Nepal earthquake 2015 002

The poetry of disaster

The poetry of disaster can open up a space for solace and solidarity, sympathy and empathy, education and awareness, and to share our trauma and resilience.

Craig Santos Perez

All weekend we had strong winds and rains, and this alert from my university was sent out: “The National Weather Service issued a Tropical Storm Warning this morning at 6:00 a.m. Gradual intensification is expected as this system tracks northwest towards Hawaii. Some impacts are likely in the coming days, including hazardous marine conditions, high surf and heavy rainfall.”

To me, storms invoke nostalgia. Guam, where I grew up, lies in “Typhoon Alley.” I remember a super typhoon so forceful that it broke through shutters and flooded our bedrooms. Our family closed all the doors and slept in the hallway as the storm shook the house.

Guam is also located in the “Ring of Fire,” an area of frequent earthquakes and volcanic activity. One of the scariest moments of my life occurred in 1993, when an 8.1 earthquake struck for nearly 60 seconds. My family ran and held each other under a doorway until the earth stopped trembling. I write about both these events in my most recent book of poems.

Natural disasters are one of the most prevalent themes in eco-poetics, especially since disasters are occurring with much more frequency and intensity due to climate change.

In class, we discussed Nicole Cooley’s essay, “Poetry of Disaster.” Cooley suggests that the poetry of disaster opens up a space for us to gather and grieve, to seek solace and solidarity, to express sympathy and empathy, to educate and raise awareness, and to share our trauma and resilience. Cooley also highlights how the poetry of disaster inspires action, pointing to the Poets for Living Waters project (an example of literary activism to the BP Gulf oil disaster).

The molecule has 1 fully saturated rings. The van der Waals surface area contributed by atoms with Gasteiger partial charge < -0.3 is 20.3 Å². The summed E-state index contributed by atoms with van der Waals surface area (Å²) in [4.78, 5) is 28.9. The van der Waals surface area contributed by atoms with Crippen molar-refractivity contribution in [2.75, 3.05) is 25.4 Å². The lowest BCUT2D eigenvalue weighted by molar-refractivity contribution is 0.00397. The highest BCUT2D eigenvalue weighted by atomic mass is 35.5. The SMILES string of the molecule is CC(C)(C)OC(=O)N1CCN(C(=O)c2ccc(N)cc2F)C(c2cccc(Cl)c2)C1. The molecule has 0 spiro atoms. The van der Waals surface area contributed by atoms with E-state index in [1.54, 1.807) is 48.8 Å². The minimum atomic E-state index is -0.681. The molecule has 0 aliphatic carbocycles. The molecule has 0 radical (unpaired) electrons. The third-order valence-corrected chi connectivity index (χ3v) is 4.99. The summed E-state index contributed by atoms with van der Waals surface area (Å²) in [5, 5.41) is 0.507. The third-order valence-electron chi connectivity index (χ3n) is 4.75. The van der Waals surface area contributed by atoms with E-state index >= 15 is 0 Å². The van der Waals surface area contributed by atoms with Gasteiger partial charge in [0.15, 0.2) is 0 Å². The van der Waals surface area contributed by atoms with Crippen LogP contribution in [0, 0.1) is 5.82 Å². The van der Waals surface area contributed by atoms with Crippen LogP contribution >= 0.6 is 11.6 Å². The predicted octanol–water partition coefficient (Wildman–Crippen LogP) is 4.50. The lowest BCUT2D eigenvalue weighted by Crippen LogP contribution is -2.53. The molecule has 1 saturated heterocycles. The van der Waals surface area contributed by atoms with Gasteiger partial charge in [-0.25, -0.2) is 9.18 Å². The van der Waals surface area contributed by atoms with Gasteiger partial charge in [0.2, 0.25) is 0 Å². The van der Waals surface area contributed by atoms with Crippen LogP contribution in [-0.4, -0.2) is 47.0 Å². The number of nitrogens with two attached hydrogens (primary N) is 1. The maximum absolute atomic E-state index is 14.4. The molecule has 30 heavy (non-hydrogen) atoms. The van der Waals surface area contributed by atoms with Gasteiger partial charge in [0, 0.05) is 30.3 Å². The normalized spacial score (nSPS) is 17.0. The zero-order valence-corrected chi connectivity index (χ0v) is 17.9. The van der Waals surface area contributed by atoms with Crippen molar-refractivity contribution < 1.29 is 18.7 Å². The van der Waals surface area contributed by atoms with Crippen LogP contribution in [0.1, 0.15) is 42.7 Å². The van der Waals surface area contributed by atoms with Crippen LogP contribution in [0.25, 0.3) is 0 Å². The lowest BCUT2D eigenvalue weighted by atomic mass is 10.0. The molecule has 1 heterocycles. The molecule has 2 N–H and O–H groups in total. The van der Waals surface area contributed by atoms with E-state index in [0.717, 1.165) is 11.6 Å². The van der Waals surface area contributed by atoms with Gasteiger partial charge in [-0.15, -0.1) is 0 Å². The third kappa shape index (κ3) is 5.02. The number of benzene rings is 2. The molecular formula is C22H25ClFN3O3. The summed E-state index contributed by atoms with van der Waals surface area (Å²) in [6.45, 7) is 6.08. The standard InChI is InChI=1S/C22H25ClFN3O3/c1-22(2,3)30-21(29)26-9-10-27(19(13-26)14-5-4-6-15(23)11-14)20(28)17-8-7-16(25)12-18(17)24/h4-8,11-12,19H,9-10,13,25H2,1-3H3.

Indeed, disasters not only inspire poems, but they inspire post-poem literary activism, including publication in mainstream and social media (in video and print form), benefit readings, fundraising anthologies, educational websites, ethnographic/interview based poetry projects and writing workshops for survivors.

We read or heard and discussed several examples of disaster poetry and literary activism: in response to the 2005 Hurricane Katrina, the 2009 tsunami in Samoa, the 2010 Haiti earthquake, 2013’s Typhoon Haiyan in the Philippines, the 2015 earthquake in Nepal, and the ongoing Syrian refugee crisis.

There are many ways to respond to disaster, whether we have lived through it ourselves, or if we experience it emotionally from afar. There are many forms and styles these poems are expressed in, as there are many forms of literary activism that emerge. There are, also, many ethical and artistic questions that arise about charity, representation, and the appropriation of others’ traumas.

What follows is a selection of student poems addressed in the theme of disaster (personal, natural, political, etc). As always, we welcome your comments, and we invite you to write and share your own poetry of disaster.


Her Fire 
by Brian Lieu

Fishes. Birds. Insects. Tortoise.
Homes gone.
Open space; No forest.
Let us pray.

Men. Women. Children. Pets.
Homes gone.
The sun sets.
Let us pray.

2953. 1958. 4. 4.
Structures threatened. Structures destroyed. Fighters hurt. People killed.
Please no more.
Let us pray.

Worship the Father. Praise the Son. Thank the Holy Spirit.
Why not the Mother?
We easily forget of Her limit-
less power. Our world is hers.

Fishes bask in the sunlight, from lack of
shade; Birds dine on the beetles scurrying about
the new ebony; Bugs weaving above
and around the expeditious growth of greens; the
tortoise finds its new home.
Glorify the Lord.

Fire can kill or sustain